By LILY TINOCO | Reporter
The California Coastal Commission approved a cease and desist order and a restoration plan on Wednesday, November 4, in response to damages and violations made by Los Angeles Department of Water and Power in and adjacent to Topanga State Park.
In March 2019, LADWP began grading for a power pole replacement project in the Santa Monica Mountains, inland of the Pacific Palisades Highlands community, with plans to replace 220 wooden poles with 220 metal poles.
In the process, the utility crew damaged hundreds of federally listed endangered plants and extended 30 new roads off of the main trail, in addition to changing the width, said Coastal Commission enforcement analyst Logan Tillema during a virtual hearing. The violations start at the beginning of Temescal Ridge Trail and go north following the trail.
The unpermitted work destroyed approximately 183 Braunton’s milkvetch plants, a species listed by the United States Fish and Wildlife Service as endangered. They removed a total of 2.72 acres of milkvetch habitat, included in that is 1.61 acres of federally listed critical habitat.
“183 might seem like a small number, but … ecologists found only 2,000 Braunton’s milkvetch in the area, meaning they removed 11% of the mature plants,” Tillema explained. “The species lives in only three general areas in the world, this place is one of them … making this a fairly significant disruption.”
In addition to damage to the Braunton’s milkvetch, the development affected coastal sage scrub and chaparral communities.
“Even aside from the milkvetch, the Santa Monica Mountains comprise the largest, most pristine and ecologically complex example of a Mediterranean ecosystem in coastal Southern California,” Tillema said. “One can only find this type of ecosystem in five localities in the world.”
Tillema said throughout the world, the ecosystem has suffered severe loss and degradation from human development, but an estimated 90% of the Santa Monica Mountain range is free from development.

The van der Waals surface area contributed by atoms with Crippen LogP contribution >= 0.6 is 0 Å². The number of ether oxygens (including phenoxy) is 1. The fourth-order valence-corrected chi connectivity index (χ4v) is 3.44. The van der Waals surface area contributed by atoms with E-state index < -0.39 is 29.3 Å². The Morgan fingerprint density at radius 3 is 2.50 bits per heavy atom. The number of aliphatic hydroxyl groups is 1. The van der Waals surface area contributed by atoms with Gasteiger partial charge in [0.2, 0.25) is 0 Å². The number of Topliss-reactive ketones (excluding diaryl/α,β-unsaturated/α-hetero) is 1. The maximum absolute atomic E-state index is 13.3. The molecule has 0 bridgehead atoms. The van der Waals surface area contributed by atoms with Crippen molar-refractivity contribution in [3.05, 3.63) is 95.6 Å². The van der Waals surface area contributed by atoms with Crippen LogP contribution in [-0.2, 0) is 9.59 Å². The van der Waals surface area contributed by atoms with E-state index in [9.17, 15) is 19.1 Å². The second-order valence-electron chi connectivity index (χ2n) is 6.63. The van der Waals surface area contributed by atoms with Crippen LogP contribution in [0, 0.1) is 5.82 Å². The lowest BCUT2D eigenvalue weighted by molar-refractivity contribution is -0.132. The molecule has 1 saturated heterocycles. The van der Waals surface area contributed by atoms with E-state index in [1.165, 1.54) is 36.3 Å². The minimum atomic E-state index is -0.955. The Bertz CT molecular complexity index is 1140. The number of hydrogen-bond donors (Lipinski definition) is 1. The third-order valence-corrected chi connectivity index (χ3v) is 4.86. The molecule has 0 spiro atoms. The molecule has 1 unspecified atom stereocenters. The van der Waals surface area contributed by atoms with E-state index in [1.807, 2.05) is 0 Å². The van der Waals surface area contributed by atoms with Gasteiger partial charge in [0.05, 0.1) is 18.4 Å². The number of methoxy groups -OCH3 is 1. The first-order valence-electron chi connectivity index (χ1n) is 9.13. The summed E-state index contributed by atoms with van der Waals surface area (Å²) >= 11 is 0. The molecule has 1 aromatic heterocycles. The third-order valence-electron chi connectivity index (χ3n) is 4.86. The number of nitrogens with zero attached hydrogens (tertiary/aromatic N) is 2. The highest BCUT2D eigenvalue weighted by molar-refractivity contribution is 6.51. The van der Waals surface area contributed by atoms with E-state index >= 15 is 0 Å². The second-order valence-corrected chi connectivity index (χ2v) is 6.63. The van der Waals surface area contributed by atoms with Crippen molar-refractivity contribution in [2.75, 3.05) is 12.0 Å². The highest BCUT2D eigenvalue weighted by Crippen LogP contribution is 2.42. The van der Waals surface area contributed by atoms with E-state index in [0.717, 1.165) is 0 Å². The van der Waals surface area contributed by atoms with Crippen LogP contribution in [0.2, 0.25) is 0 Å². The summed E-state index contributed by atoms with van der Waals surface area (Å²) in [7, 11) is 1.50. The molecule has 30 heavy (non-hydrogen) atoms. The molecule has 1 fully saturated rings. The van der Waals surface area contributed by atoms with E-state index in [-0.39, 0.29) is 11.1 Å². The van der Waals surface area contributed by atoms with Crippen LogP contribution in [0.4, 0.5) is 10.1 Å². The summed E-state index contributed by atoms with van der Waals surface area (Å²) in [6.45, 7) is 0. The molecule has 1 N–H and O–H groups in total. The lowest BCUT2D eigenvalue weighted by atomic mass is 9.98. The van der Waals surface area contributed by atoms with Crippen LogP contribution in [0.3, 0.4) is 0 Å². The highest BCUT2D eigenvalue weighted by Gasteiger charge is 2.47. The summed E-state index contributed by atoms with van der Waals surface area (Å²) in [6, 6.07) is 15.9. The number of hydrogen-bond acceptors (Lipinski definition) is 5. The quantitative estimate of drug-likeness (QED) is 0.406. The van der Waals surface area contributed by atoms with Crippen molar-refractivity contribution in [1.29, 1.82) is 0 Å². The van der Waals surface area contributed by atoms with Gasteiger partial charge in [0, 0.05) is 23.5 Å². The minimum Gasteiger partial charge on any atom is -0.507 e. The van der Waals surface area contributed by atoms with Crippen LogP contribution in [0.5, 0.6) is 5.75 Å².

Tillema added the development is inconsistent with the Coastal Act for its impacts to ESHA, its impacts to the water quality in the Santa Monica Bay watershed due to erosion from the unpermitted grading and its impacts to geological stability.
“The very existence of these violations causes continuous resource damage, therefore the commission has legal basis to issue the … restoration order,” he said.
Under the restoration plan, LADWP will be responsible for restoring nine acres within the Coastal Zone and approximately 17 acres of disturbed habitat outside of the Coastal Zone. This includes restoration of the milkvetch to ensure the species on the site is restored to its prior condition.
In addition to the on-site mitigations, a payment totaling $1.3 million will be made for in-lieu mitigations for the temporary loss of habitat that will and have occurred since the violation took place, and until the restoration is fully effective. An additional $575,000 payment will be made to the Violation Remediation Account.
LADWP Director of Power Transmission and Distribution Brian Wilbur addressed the commission and explained the project is “very essential” to ensure that LADWP can continue to provide reliable power to communities in the Palisades and essential in regard to wildfire safety.
LADWP Community Liaison Deborah Hong explained at a September Pacific Palisades Community Council meeting that the agency was working with multiple agencies that have land and jurisdiction in the area—including MRCA, Topanga State Park, the city of Los Angeles and CCC—to propose a plan that protects the plant species and allows construction to resume.
“It’s not a choice between the poles or protecting the plants—we have to do both,” Hong had said.
In a document shared at the Coastal Commission meeting, it was reported that LADWP “is committed to ongoing dialogue” and collaboration with resource agencies to develop mitigation that is proportional to the affects of species and habitats.
“It is crucial that we perform the work that’s needed with a focus on environmental stewardship,” Wilbur said. “This is why the relationship between us and the Coastal Commission is so important moving forward, the ability for us to work together to quickly come to a resolution is a great benefit to both of us.”
This page is available to subscribers. Click here to sign in or get access.